Canadian Pacific is now the oldest survivor of the Merchant Navy class. Built in 1941 at Eastleigh Works, the locomotive entered service on January 13, 1942.
During its time on the Southern Railway, it was numbered 21C5. Renumbered 35005 upon Nationalisation, between March 1948 and April 1951 it was fitted with a Berkeley mechanical stoker. The system proved unreliable in everyday service, earning the 4-6-2 the nickname ‘Canadian Pathetic’ from crews.
In 1952, No. 35005 became one of the locomotives that took part in trials at Rugby’s static test facility.
Although excellent performers, the Merchant Navy Class had numerous mechanical issues that necessitated a major rebuilding programme. In May 1959, No. 35005 returned to Eastleigh Works for its rebuild, which involved reverting many of the more novel features to those of more standard practice. The most noticeable visual change was the removing of the ‘Spam Can’ casing, resulting in a more conventional outline.
Withdrawn from Weymouth shed in 1965, it was sold to Woodham Bros in Barry in 1966. Rescued from the famous scrapyard in March 1973, it moved to the former Steamtown Museum at Carnforth, where its restoration began.
In 1989, No. 35005 was sold to Andrew Naish, who took it to the Great Central Railway, where it steamed in November 1990.
While visiting the Mid-Hants in 1996, Andrew repainted Canadian Pacific into the short-lived BR express passenger blue livery, which the class never carried in the rebuilt form. It carried this livery when it returned to the main line in 1998, operating out of Tyseley Locomotive Works, from where it hauled the summer Sunday ‘Shakespeare Express’.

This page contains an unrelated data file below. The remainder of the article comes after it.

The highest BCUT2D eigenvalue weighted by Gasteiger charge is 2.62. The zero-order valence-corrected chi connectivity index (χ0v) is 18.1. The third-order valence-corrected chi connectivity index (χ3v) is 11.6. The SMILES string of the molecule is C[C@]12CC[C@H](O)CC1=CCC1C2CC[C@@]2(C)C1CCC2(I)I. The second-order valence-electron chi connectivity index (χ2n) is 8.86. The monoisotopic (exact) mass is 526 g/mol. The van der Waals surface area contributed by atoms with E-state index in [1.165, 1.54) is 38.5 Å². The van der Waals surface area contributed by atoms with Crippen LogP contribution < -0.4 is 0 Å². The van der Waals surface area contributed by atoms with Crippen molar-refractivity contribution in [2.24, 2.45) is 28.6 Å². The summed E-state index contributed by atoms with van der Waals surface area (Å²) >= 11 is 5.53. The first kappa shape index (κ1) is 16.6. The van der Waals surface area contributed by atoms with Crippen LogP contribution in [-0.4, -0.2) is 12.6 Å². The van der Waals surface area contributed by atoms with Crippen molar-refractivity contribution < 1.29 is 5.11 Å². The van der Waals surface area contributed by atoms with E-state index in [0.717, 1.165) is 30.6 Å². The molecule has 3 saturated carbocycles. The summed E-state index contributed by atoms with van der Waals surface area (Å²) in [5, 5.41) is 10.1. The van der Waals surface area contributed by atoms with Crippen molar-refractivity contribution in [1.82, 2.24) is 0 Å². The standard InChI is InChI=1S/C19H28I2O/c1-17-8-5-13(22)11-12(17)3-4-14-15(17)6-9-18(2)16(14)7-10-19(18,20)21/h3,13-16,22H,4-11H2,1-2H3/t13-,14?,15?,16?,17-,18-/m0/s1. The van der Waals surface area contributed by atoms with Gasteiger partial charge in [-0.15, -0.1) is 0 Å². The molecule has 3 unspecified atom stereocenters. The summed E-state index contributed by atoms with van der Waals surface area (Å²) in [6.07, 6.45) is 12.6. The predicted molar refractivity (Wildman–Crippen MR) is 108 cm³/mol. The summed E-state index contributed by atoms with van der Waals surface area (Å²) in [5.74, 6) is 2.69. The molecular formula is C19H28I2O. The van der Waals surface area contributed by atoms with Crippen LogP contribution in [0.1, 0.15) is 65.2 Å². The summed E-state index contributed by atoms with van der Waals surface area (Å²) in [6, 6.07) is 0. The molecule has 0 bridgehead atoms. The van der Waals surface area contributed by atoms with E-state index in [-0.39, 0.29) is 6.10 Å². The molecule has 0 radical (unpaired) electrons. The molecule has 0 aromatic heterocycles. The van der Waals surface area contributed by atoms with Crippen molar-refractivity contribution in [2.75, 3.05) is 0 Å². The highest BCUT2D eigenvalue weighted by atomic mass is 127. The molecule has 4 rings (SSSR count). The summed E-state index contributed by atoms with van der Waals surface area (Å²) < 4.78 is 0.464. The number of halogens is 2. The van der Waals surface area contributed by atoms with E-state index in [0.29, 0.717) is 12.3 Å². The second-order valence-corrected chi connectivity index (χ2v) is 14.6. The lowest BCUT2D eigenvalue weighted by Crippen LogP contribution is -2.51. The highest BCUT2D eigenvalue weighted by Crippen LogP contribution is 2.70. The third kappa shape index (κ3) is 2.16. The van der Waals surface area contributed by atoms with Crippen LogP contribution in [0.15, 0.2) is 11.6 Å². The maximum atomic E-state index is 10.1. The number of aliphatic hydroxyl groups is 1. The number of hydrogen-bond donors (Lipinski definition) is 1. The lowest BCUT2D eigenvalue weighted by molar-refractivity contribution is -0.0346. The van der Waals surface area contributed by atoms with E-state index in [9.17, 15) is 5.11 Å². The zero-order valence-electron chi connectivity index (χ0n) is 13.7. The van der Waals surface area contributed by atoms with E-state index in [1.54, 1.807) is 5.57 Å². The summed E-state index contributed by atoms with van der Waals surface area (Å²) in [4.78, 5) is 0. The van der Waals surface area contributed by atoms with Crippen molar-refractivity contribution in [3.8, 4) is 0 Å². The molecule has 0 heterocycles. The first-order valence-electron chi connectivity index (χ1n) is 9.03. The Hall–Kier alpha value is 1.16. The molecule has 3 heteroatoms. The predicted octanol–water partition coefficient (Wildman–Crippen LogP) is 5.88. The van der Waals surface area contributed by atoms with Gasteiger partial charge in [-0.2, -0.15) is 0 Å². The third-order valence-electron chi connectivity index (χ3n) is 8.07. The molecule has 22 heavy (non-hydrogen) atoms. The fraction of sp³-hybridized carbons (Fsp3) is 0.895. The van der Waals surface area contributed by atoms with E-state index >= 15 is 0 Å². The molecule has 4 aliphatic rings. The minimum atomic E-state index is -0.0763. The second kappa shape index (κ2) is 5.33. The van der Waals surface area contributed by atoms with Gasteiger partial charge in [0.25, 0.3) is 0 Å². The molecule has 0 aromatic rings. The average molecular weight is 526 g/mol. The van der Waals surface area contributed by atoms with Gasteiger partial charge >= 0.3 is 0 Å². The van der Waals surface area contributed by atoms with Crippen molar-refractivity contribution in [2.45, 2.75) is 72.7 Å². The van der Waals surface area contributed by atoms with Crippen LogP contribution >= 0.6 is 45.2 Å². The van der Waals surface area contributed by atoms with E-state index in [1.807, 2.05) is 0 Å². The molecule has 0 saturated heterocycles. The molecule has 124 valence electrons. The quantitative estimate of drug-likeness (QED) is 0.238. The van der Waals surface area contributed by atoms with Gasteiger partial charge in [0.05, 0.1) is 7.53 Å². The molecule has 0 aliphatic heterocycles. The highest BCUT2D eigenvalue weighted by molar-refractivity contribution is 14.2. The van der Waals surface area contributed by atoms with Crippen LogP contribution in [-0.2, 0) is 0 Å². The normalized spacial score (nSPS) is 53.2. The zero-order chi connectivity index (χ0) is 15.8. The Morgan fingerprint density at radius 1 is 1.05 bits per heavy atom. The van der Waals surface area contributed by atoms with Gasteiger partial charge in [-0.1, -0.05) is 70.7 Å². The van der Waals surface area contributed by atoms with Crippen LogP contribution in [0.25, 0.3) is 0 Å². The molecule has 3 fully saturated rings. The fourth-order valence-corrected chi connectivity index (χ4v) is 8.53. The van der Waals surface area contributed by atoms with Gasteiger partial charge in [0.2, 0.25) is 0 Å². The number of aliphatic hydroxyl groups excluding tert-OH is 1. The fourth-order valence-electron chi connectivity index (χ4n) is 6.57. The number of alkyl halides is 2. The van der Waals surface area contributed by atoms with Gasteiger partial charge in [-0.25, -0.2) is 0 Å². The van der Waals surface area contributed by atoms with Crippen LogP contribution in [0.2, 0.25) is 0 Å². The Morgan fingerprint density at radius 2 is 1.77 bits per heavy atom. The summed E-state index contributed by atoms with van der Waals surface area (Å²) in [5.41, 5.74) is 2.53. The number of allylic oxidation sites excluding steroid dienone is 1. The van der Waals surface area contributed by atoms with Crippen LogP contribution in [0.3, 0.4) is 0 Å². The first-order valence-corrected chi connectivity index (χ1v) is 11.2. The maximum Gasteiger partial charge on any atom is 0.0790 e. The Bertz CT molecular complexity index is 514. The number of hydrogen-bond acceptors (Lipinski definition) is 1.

In January 2001, Marcus Robertson, founder of Steam Dreams, bought No. 35005, repainted it into BR green and it became a mainstay of the tour operator’s ‘Cathedrals Express’ excursions.
The boiler incident
However, on October 19, 2002 during a ‘Cathedrals Express’ from London to Canterbury, the Pacific made an unscheduled stop at Paddock Wood station as a signalman reported an oil leak from one of the coaches. While there, one of the small tubes near the firebox crown burst, immediately filling the cab with steam. The crew were unharmed but, unfortunately, Richard Bowker, from the Strategic Rail Authority, was scalded in the incident.
This led to the withdrawal of Canadian Pacific for 2½ years while it was repaired. The incident resulted in No. 35005 being confined to heritage railway operation, mainly based at the MHR.
In 2006, with the boiler certificate nearing its end and the forthcoming cost of overhauling it back to working order, Canadian Pacific was sold to the MHR for £300,000.
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